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This article titled Big problem for BioStratum describes how the active ingredient in this company’s drug (now in Phase II trials) is available for purchase on the Internet as a nutritional supplement. The drug, Pyridorin, has an active ingredient of pyridoxamine. Pyridoxamine is derived from Vitamin B6. The article says that the compound is available for purchase on the Internet. I found it for sale in bulk here.I also found a press release touting an alternative derived from B6 here.

As the article notes, if pyridoxamine was available for sale as a dietary supplement prior to the passage of DSHEA, BioStratum could have some serious problems enforcing whatever intellectual property rights it may have to Pyridorin. BioStratum has requested that the FDA rule on the status of pyridoxamine, and it has made a preliminary determination that the substance is not grandfathered in under DSHEA. Comments are open until Dec. 19, 2005, if you wish to weigh in on the matter.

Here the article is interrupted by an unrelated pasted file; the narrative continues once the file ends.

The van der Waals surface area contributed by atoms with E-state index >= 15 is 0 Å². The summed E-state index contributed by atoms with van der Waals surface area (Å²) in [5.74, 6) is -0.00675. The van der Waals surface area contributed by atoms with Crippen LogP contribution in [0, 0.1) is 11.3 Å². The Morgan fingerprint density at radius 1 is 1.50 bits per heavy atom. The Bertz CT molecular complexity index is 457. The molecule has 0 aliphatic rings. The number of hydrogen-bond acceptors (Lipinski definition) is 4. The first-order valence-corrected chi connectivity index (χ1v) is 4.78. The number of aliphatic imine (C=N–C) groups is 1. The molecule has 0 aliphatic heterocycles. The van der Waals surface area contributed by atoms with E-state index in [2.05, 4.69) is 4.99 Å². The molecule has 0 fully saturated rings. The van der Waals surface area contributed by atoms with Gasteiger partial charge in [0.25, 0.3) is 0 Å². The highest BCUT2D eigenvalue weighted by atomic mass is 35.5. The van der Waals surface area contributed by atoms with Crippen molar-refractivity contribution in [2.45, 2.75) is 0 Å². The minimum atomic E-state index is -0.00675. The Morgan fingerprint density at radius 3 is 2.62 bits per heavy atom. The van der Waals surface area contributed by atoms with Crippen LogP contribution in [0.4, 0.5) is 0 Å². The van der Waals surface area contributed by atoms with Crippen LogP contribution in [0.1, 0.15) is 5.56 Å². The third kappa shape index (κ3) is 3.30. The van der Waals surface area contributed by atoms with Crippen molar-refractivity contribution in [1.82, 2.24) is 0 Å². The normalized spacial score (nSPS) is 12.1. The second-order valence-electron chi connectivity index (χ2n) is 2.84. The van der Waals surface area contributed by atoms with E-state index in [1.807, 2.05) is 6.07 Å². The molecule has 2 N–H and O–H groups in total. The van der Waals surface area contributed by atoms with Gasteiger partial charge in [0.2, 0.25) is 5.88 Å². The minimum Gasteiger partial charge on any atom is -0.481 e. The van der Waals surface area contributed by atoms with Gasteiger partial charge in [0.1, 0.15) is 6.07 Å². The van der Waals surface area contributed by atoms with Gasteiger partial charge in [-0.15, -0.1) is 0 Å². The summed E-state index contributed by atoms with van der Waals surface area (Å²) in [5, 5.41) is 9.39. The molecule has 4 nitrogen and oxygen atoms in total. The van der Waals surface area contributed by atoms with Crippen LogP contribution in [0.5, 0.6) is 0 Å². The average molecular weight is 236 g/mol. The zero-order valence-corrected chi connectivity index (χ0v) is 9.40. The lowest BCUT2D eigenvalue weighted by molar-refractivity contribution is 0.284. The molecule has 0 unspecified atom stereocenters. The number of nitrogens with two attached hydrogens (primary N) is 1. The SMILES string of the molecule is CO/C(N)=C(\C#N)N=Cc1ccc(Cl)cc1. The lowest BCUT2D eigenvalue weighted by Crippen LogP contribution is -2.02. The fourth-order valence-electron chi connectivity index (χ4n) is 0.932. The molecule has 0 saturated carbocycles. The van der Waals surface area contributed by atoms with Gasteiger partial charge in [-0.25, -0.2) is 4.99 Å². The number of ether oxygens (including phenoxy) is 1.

Joel B. Rothman represents clients in intellectual property infringement litigation involving patents, trademarks, copyrights, trade secrets, defamation, trade libel, unfair competition, unfair and deceptive trade practices, and commercial matters. Joel’s litigation practice also includes significant focus on electronic discovery issues such as e-discovery management and motion practice relating to e-discovery.